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CDR Releases “Building Blocks for a National Resilience Assessment”

The Center for Disaster Resilience took steps toward developing a national scale resilience methodology with the release of the “Building Blocks for a National Resilience Assessment” study.

The study reviews existing literature and consults resilience experts to extract best practices and conduct a national-level assessment of resilience. Additionally, the study demonstrates why a multi-component framework for resilience is essential and holds the most potential for providing value to a broad spectrum of users and applications for regional or national fiscal, planning, and policy issues.

“The process to build a national scorecard can take decades, but the process itself generates important dialogue,” said University of Maryland Department of Civil and Environmental Engineering (CEE) Senior Research Engineer and CDR Director Sandra Knight. “If done right, it can be a catalyst for changing beoir. The major goal—and equally major challenge—for a national-scale resilience methodology is for it to be simple and affordable enough to be used, yet sophisticated enough to be relevant for the applications at hand.”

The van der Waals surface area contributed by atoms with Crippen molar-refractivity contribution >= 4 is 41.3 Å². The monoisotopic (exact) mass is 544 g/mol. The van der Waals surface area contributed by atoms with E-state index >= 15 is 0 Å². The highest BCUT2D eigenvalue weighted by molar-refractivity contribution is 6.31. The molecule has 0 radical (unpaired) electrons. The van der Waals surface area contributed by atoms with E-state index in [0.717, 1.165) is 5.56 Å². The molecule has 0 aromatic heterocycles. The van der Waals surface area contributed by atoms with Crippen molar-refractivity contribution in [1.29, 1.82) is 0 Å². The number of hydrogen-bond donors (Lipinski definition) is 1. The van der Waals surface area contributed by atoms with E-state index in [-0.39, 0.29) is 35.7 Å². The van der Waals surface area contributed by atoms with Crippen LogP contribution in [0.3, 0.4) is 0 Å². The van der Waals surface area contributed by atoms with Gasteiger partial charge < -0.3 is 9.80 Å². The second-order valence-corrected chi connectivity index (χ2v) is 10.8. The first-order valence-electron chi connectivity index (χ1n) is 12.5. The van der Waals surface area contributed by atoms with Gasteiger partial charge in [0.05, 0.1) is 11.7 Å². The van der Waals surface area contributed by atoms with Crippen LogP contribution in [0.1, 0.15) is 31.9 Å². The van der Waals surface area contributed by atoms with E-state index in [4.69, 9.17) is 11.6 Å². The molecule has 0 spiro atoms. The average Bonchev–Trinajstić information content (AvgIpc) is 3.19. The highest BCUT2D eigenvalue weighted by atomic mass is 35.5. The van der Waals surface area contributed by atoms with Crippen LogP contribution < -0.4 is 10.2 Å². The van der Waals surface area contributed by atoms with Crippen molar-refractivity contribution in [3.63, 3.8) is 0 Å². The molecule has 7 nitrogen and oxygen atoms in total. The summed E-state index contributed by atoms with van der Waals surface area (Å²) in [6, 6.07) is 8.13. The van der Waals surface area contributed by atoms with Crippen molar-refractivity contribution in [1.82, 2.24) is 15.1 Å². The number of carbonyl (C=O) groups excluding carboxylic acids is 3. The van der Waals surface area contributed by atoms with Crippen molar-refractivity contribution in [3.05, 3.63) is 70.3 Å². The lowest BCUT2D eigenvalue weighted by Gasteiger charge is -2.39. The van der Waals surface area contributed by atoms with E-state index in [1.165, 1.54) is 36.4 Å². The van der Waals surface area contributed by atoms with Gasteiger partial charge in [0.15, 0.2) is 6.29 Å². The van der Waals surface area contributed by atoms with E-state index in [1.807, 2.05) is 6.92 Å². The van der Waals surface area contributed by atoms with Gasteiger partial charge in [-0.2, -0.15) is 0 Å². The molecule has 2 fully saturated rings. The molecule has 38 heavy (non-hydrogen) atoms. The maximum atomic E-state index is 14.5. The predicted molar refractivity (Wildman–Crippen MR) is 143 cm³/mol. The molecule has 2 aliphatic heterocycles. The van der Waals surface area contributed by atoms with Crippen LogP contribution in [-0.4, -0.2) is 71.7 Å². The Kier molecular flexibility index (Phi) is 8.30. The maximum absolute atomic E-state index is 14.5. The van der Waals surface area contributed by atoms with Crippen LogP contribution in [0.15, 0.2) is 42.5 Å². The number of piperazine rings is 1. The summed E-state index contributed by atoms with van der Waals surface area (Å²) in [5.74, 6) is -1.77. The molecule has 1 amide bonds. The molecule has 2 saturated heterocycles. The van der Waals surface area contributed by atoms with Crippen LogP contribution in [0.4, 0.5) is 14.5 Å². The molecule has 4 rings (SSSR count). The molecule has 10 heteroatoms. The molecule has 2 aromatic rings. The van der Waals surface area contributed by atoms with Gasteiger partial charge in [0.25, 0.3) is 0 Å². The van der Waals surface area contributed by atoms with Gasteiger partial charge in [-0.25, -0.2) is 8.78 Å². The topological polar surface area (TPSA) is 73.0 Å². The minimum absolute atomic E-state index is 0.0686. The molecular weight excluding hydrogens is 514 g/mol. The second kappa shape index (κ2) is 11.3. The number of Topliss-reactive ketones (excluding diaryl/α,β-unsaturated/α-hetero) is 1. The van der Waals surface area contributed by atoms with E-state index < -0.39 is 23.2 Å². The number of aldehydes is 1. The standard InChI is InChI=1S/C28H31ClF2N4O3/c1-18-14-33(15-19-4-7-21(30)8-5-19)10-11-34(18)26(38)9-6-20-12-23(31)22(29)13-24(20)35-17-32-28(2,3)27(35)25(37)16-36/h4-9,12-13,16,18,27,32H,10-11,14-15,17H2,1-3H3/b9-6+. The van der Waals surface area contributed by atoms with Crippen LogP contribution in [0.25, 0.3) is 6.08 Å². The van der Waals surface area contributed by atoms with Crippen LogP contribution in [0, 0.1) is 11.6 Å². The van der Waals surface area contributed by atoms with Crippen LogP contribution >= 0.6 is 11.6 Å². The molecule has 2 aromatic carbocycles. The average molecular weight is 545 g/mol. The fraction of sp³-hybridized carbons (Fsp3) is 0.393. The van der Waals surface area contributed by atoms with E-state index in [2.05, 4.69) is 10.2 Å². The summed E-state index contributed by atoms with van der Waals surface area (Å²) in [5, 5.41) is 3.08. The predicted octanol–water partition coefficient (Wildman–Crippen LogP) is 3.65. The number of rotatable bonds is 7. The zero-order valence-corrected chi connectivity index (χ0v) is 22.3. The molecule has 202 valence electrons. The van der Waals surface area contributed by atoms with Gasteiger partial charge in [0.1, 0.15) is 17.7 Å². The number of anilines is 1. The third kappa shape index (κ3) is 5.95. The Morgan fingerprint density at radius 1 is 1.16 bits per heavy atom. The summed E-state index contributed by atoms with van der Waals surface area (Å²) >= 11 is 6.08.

Knight worked with fellow CEE Senior Research Engineer and CDR researcher Ed Link on the study, which highlights existing and emerging resilience tools and key building blocks for a national resilience assessment. The study was made possible in part by a grant provided by the Department of Homeland Security (DHS) Coastal Hazards Center of Excellence at the University of North Carolina. Additionally, Knight and Link incorporated insights from participants in April’s DHS Science and Technology-sponsored workshop hosted by CDR. During the two-day workshop, more than 40 resilience experts across government, industry and academe outlined best practices and desired outcomes for a resilience scorecard.

The "Building Blocks for a National Resilience Assessment" study is accessible online.

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